Pending Home Sales reports on the existing home market, which is much larger than the hotter new home market. Economists see positive correction in this data point in November, because of October's extraordinary impact from the government shutdown. Thus, economists expect the Pending Home Sales Index might increase by 1.5%, versus the 0.6% decrease in October. Rising home prices and creeping mortgage rates continue to weigh on the existing home market, so a disappointing report is possible here, and it would weigh on all real estate relative securities.
The S&P Case Shiller Home Price Index is scheduled for Tuesday release. The 20-city seasonally adjusted index increased by 1.0% at last report, and is expected to increase by another 1.0% in this one for the month of October. Home prices are up 13.3% year-over-year and are beginning to matter in the housing affordability equation.
The economy matters far more, though, and so keep your eye also on the consumer confidence index, due on the same day. Economists are looking for a sharp spike in this latest checkup, to a mark of 76.8, from 70.4 in November. The Investor Sentiment Index gets a check as well, after having fallen in November to 91.3, from 95.5. The mood of Americans matters here, as it reflects economic direction. It's the reason the Fed taper is not hurting the broader stock market as seen in the stable rise of the SPY. Good news here also helps these real estate relative stocks.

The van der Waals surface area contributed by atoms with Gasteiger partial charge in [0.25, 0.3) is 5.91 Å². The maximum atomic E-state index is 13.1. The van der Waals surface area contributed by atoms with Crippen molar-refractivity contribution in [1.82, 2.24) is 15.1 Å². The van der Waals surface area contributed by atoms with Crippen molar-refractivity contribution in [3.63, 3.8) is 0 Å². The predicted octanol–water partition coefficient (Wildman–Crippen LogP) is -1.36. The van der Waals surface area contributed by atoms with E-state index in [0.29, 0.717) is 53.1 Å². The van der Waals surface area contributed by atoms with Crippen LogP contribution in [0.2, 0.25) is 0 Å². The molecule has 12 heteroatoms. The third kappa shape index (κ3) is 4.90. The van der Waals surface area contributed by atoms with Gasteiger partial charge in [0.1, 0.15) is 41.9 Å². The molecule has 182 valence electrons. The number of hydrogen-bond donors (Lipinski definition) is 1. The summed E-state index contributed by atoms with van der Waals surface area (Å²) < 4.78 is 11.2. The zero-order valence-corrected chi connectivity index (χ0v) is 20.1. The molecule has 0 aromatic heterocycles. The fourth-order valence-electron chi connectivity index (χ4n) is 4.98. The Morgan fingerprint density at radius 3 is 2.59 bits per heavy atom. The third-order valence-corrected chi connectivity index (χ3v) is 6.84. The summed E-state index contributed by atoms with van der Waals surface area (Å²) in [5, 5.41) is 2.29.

Construction spending is due for report this week on Thursday. Construction spending fervor has dulled as the months have progressed, at least as measured on a year-to-year basis. October's activity was measured up 0.8%, but benefited greatly from public sector spending. Private construction was down 0.5% in October, and down 0.6% for residential construction. Non-residential private construction was also down 0.5% from September. Much of this could have been on concern about the Fed taper and also on rising interest rates, and perhaps also reflects how higher prices are being digested by a less than perfect economic recovery; I'm referring to the less than perfect labor market recovery. Economists are looking for a 1.0% increase in construction spending for November, which might reflect the absence and resolution of the government shutdown issue. If we get there, or near there in my view, real estate relative stocks should rise.
In conclusion, the mixed bag of industry relative economic reports offers significant uncertainty about how the real estate relative stocks might fare this week. However, if the rising rate trend continues, it likely weighs heavier than real estate relative economic data. I expect this reality makes for a greater likelihood for real estate stock decline this week than rise.
Disclosure: I have no positions in any stocks mentioned, and no plans to initiate any positions within the next 72 hours. I wrote this article myself, and it expresses my own opinions. I am not receiving compensation for it (other than from Seeking Alpha). I have no business relationship with any company whose stock is mentioned in this article.